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How Designers Are Rethinking Classrooms and Other School Spaces
Education is ripe for innovation. Whether it’s how we teach kids in K-12 or how higher education is preparing students to tackle 21st century challenges, there’s been a lot of focus in the past couple of years around education. Reform, revamp, rework – rethink.
Take for example a recent opinion piece in the Tallahassee Democrat entitled “Design and Environment Important to School Success.” The author, an educator, wrote:
“It often seems that the architecture of a public school and its surrounding environment are given very little thought, as if it really doesn’t matter. Teach in a gravel pit, teach in a barn, teach in an auditorium, teach in a warehouse, teach in a cozy room with a fireplace, it’s all the same. Well, it is not all the same.”
Which brings me to Design Connections – Education.
Last month’s conference was squarely focused on the future of schools’ design. How should today’s schools be structured? What makes for an effective classroom?
Here are my top 3 takeaways from the presentations and the conversations.
New designs for new generations.
There was a lot of discussion about how the old “sit and listen” method that dominated the way that Baby Boomers, Gen X, and Gen Y were educated is obsolete. Even the Z generation coming of age now incorporated some higher-tech education (think Kahn Academy, for example) while being raised on iPads and social media.
Now comes Generation Alpha, who are practically tethered to tablets and smartphones and super-connectivity. Traditional teaching methods are just not going to cut it anymore.
The conversation at Design Connections centered around rethinking how classrooms are configured to incorporate more activities and hands-on learning experiences. Designers in the education space are also starting to think about portable classrooms (beyond the old trailers) and what kinds of spaces we want our children to learn in.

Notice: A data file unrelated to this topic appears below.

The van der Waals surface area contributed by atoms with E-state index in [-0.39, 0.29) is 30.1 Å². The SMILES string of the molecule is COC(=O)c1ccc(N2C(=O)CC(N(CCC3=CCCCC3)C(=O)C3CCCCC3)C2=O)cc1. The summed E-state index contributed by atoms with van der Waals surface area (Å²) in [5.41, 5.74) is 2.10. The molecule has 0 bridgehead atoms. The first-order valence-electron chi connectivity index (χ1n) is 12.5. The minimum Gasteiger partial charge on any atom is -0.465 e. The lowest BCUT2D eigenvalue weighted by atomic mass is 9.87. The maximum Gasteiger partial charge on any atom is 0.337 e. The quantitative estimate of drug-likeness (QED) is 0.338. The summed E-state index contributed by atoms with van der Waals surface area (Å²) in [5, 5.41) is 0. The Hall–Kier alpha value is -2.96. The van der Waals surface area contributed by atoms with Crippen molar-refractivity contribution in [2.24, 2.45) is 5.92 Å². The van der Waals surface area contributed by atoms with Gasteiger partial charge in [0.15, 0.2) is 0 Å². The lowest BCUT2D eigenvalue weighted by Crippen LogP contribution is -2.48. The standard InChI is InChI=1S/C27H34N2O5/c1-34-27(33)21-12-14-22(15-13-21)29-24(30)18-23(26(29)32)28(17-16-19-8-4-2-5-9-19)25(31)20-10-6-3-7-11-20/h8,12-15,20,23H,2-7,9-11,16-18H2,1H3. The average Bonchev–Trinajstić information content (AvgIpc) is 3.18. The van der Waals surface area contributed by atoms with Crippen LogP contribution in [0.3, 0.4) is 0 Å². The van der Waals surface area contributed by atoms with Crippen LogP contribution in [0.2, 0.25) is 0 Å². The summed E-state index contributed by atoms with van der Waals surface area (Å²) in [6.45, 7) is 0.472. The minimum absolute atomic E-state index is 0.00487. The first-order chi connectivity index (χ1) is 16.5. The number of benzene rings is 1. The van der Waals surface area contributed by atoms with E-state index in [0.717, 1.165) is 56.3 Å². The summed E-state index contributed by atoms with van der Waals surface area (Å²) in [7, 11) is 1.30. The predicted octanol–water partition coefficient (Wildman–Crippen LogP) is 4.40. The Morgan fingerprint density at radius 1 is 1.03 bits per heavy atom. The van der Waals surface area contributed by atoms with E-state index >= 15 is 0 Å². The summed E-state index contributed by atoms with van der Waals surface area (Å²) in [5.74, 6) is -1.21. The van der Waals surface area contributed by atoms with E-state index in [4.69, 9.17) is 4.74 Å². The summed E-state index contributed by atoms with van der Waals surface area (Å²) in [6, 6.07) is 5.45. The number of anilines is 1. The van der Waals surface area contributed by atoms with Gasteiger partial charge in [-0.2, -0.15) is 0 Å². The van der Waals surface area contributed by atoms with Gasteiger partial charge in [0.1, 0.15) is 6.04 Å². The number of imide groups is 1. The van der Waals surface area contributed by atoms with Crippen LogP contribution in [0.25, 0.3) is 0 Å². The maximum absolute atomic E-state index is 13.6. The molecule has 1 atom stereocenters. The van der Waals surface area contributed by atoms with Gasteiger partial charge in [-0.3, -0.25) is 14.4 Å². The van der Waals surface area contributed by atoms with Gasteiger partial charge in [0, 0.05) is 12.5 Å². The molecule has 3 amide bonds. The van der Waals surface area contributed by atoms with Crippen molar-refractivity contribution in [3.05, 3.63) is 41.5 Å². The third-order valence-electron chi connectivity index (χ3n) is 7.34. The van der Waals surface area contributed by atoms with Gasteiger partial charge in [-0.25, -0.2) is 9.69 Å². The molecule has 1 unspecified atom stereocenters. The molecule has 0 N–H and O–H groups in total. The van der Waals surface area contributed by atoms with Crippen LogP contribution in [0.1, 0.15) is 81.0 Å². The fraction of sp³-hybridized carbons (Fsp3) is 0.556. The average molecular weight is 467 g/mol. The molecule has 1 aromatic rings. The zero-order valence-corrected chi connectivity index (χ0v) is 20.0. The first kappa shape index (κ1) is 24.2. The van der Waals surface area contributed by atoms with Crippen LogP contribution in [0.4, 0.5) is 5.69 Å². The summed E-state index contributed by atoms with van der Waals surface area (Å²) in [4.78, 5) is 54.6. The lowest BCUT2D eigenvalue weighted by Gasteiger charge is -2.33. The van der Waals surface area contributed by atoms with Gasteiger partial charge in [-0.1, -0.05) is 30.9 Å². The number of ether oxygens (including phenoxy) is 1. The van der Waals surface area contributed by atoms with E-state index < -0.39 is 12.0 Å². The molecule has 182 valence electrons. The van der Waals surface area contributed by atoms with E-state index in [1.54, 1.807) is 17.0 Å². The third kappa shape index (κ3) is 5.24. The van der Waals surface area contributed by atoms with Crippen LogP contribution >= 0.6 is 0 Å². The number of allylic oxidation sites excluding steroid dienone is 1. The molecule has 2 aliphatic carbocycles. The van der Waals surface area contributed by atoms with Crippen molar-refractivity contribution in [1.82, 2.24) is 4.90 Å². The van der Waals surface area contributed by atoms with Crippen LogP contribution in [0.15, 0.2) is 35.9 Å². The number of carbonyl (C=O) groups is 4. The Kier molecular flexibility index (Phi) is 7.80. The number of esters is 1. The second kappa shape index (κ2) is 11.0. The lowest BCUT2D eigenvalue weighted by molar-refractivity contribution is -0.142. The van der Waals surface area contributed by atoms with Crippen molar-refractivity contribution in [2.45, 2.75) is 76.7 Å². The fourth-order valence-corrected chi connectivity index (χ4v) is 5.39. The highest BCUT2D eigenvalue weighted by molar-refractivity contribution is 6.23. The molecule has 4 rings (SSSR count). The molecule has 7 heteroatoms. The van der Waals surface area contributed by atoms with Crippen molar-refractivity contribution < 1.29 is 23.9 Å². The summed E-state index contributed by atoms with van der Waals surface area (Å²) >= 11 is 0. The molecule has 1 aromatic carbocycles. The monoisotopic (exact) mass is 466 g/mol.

Building healthy spaces.
Much as there has been priority put on building healthy workspaces, there’s now a huge push around healthy schools. In fact, the Environmental Protection Agency (EPA) has a series of tools around creating healthy indoor air quality in schools.
Some of the specific issues discussed at Design Connections include healthy occupancy, good ventilation, getting more light and fresh air into schools and classrooms, and looking for low VOC products that can be cleaned without extensive use of chemicals.
The role of lifelong learning.
The discussion at Design Connections about reconfiguring space wasn’t just about K-12 students but also how to design flexible enough spaces that they can be used by multiple generations at different hours of the day. This also led into some of the technology that these spaces increasingly have to support – from virtual learning to biometric security.
Budgets (and innovation) are key.
We all know that education budgets are typically tight, which means that innovation is key. A number of the firms represented at Design Connections work globally, which meant an opportunity to have conversations around reaching students in different places around the world. In the education design sector, innovation isn’t just about thinking through the “ideal” school. There’s also a critical need to identify how to build, on a budget, pleasant spaces with desks, chairs, floors, walls, and other work surfaces that are attractive and easy to clean.